• Digitized (Score:4, Informative)

    by panthro (552708) <mavrinac@ g m a i l.com> on Friday May 16, 2008 @12:18PM (#23436260) Homepage
    323233331112132
    33323132212331
    2111331132312233
    333212123213113
    311333313331111
    211333323232211
    232313331121231
    33231312

    f0be58f2fd63
    6c79d2e493e6

    S f c

    111212112121212121121212121112121121
    1121121121211121211211121211211121111
    1111212121121121211121212121112111211
    2111212112112111211121112111211121112
    111211211121112121121112122211121211
    1212112111211121112112111212121112111
    211211211121121112112111212112111212
    112121211
  • by Bogtha (906264) on Friday May 16, 2008 @01:26PM (#23437654)

    See those three symbols on their own? An S, followed by a triangle, followed by a three-pronged character? Well if you look in the table directly above those three characters, you'll see that the triangle translates to F and the three-pronged character translates to C, giving S.F.C. altogether.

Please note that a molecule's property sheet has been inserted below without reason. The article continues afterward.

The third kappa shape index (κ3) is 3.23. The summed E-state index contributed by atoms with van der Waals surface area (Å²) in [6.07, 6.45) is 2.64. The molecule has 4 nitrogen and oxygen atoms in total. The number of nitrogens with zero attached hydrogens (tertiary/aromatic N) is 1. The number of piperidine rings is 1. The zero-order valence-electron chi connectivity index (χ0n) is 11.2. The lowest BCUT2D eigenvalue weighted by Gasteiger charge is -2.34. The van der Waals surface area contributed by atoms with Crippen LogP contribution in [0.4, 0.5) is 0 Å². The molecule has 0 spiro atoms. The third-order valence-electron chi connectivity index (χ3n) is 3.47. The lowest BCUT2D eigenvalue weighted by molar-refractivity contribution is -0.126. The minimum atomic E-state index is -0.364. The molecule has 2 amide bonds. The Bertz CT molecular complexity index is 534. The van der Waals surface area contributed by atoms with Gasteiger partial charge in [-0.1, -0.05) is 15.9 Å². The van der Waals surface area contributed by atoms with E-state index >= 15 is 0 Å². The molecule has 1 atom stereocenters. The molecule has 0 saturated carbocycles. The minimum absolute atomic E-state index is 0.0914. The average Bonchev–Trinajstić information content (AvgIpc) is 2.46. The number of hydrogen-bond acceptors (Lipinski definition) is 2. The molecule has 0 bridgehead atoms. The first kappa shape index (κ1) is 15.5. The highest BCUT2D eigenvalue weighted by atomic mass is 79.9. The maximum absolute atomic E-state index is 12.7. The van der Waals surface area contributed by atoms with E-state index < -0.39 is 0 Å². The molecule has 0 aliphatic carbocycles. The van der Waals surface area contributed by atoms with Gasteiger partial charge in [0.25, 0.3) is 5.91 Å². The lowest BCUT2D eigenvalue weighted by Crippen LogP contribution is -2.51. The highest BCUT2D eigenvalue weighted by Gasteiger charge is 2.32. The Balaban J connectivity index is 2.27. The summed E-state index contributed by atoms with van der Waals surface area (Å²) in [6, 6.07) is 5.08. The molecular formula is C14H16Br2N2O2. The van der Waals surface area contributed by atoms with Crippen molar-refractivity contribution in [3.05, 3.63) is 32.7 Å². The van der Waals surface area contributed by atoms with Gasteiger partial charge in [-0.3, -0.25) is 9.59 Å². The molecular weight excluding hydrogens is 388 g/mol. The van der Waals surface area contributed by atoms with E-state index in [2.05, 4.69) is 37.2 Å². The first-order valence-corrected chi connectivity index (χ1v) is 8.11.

Clearly the Roswell Greys were on their way home from picking up a Spacetucky-Fried Chicken takeaway when they crashed here.

  • by Anonymous Coward on Friday May 16, 2008 @02:58PM (#23439048)
    while it may not be terribly relevant to the solution, it's worth noting a few oddities about the author's writing style. first of all, the second set of vertical lines is likely to be read right to left. notice how well justified the right side of the message is, while the left side terminates at various locations. we also know he writes the individual clusters from left to right based on the strokes left at the bottom of the bars.